Wakefield Poole’s Bible!

Wakefield Poole’s BIBLE on Amazon

Every now and then, you take a gamble on something that pays off. That is, actually, pretty much the mission statement of the crap cineaste, isn’t it? We keeping sifting through the silt, hoping for the occasional fleck of gold. It’s that rare strike that keeps us going, continuing through all the Italian zombie flicks, the hackwork rape revenge stories, the staid children’s films. That one true discovery. The movie that catches you unawares and reminds you why you even bother.

Surprisingly, I found Wakefield Poole’s Bible! to be such a movie.

I did go in with expectations fairly low. Vinegar Syndrome has been doing some truly astounding work on some of the most disposable movies of the last century: mainly adult movies like Vixens of Kung Fu, but also bizarre horror bottom dwellers like Dungeon of Harrow and Night Train to Terror. So I knew I was going to get a lovely image, at least.

What I didn’t expect was that Bible! would deserve it.

poole bibleWakefield Poole is a director primarily known for gay hardcore features. In 1973 or 74, he set out to do a “straight” feature, originally to be hardcore versions of Bible stories. He decided this was not a good thing to try in the death throes of the Nixon Administration (if, indeed, it could be said to be a good idea at any time), so he made a softcore movie, hoping for an “R” rating. As there is not MPAA rating on the film, box, or IMDb entry, I can only assume that the distributor never went to the expense of submitting it for a rating; therefore, it was assumed by the audience that it was another of Poole’s hardcore flicks, and thus was a miserable failure at the box office.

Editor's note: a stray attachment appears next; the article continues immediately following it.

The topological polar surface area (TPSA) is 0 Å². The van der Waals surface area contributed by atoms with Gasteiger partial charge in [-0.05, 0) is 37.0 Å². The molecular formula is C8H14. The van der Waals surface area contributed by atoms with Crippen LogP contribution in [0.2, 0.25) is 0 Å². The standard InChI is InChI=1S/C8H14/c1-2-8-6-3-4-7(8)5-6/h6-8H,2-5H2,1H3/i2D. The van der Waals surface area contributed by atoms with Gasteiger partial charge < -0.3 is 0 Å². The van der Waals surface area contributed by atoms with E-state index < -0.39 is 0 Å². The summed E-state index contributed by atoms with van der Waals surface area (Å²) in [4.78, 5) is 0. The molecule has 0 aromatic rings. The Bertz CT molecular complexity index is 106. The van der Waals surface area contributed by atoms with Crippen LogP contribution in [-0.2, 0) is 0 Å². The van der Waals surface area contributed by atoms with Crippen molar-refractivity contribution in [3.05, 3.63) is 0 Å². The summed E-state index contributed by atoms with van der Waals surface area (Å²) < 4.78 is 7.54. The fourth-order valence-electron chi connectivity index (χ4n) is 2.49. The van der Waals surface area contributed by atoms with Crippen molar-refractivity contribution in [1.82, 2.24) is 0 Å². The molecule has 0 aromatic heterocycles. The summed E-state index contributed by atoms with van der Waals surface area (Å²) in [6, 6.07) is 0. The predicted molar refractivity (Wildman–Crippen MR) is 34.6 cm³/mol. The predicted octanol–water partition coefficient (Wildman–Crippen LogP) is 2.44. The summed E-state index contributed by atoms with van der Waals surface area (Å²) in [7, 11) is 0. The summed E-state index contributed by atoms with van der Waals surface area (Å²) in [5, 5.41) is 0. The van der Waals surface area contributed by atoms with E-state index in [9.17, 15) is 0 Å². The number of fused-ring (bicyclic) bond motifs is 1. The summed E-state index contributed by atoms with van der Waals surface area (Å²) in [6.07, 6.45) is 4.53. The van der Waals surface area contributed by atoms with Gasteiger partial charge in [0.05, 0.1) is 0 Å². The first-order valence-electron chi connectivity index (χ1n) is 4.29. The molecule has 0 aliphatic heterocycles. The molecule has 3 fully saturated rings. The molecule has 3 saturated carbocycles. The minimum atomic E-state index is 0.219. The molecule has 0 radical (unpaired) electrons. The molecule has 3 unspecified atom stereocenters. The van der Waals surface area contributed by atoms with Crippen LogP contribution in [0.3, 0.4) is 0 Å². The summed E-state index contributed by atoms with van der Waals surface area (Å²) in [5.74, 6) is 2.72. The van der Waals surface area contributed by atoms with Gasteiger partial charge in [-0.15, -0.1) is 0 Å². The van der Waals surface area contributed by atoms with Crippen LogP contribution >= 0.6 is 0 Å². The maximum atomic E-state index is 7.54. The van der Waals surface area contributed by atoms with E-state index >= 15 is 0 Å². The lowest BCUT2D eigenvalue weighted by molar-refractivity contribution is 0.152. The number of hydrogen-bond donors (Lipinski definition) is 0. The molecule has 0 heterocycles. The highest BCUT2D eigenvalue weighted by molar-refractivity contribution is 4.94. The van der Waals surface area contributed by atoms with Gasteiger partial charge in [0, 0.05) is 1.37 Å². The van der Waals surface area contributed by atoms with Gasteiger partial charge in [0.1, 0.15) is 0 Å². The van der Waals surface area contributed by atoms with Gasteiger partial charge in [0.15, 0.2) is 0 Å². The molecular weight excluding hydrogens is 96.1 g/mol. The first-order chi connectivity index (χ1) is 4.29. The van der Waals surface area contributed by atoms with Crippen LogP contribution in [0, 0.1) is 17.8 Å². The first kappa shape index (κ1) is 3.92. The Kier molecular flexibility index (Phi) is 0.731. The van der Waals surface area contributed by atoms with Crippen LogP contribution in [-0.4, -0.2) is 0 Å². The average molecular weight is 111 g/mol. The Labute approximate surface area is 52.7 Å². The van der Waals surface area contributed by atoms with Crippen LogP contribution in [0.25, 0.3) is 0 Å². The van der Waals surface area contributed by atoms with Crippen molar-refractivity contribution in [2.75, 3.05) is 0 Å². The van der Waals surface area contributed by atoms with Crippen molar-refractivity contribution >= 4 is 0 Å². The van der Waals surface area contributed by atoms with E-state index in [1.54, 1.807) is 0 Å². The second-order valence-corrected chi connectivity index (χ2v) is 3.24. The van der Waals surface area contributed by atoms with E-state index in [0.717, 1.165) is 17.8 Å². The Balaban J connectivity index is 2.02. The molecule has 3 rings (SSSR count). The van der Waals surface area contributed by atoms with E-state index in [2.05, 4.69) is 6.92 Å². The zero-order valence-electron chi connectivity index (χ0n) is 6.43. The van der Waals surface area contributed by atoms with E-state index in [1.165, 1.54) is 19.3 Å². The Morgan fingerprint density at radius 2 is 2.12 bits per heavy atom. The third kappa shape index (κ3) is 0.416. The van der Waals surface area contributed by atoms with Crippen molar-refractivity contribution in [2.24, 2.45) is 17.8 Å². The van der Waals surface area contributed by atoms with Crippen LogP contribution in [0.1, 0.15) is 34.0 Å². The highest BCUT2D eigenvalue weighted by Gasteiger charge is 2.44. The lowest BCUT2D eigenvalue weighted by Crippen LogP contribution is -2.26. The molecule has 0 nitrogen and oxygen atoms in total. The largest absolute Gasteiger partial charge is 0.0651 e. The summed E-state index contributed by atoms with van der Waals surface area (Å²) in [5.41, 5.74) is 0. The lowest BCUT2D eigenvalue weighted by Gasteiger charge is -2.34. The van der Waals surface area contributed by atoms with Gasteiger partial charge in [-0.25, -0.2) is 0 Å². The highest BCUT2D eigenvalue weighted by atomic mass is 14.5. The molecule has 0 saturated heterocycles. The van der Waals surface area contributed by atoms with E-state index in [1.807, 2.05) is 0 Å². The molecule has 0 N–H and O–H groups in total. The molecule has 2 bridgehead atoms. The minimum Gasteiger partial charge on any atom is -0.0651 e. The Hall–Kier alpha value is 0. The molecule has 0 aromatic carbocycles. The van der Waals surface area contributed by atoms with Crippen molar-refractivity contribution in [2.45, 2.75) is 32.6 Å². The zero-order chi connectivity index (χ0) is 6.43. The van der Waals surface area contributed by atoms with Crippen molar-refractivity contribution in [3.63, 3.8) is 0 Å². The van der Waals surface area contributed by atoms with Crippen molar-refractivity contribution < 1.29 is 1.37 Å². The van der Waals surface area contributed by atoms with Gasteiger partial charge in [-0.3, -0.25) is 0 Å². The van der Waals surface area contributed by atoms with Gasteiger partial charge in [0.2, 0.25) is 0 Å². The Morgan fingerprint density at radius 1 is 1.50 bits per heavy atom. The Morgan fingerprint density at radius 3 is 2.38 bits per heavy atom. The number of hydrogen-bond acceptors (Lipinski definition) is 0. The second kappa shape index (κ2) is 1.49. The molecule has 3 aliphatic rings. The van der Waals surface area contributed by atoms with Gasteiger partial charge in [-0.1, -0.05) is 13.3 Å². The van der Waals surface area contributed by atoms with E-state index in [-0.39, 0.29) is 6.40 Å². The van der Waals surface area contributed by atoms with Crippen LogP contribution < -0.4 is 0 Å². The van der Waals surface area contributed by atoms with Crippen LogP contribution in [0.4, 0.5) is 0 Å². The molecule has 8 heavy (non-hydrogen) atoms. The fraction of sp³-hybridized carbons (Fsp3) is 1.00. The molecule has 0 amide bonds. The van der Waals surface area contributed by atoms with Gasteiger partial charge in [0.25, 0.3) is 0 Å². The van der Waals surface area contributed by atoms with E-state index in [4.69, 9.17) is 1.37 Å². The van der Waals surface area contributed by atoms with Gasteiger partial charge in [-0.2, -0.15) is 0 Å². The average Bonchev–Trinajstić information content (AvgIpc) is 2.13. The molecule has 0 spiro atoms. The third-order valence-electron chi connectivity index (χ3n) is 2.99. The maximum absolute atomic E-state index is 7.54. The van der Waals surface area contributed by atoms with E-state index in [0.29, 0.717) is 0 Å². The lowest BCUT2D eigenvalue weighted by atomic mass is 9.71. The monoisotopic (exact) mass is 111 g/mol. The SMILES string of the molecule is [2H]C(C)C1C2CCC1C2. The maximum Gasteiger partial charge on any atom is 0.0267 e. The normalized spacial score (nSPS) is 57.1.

Poole has picked the saucier items from the Old Testament: Adam and Eve (of course), David and Bathsheba, and Samson and Delilah. Sex is an inextricable part of the last two, naked people the first. There are three things that set Bible! apart from other obvious analogs like oh, let’s say John Huston’s 1966 The Bible: In The Beginning, or other attempts to sexy-up existing literature like Alice in Wonderland. First the movie is silent (there is only one line of spoken dialogue) with a classical music soundtrack; second, Poole was determined to see if he could make “a beautiful movie”; and third, his varying approach to the stories.

Just to be different, Poole starts out Genesis with an atomic explosion, then footage of a fetus developing in a womb. Then Adam (Bo White) awakens in a cave, and climbs and swims his way out to a surprisingly beach-centric Eden. He is joined by Eve (Caprice Couselle), and they make love for the first time ever. In the Universe.

This is probably when the audiences starting walking out. Like I said, it’s softcore. There is no position changing, no money shot. The actors are young and pretty, the scenic photography is nice. So far, nothing truly special.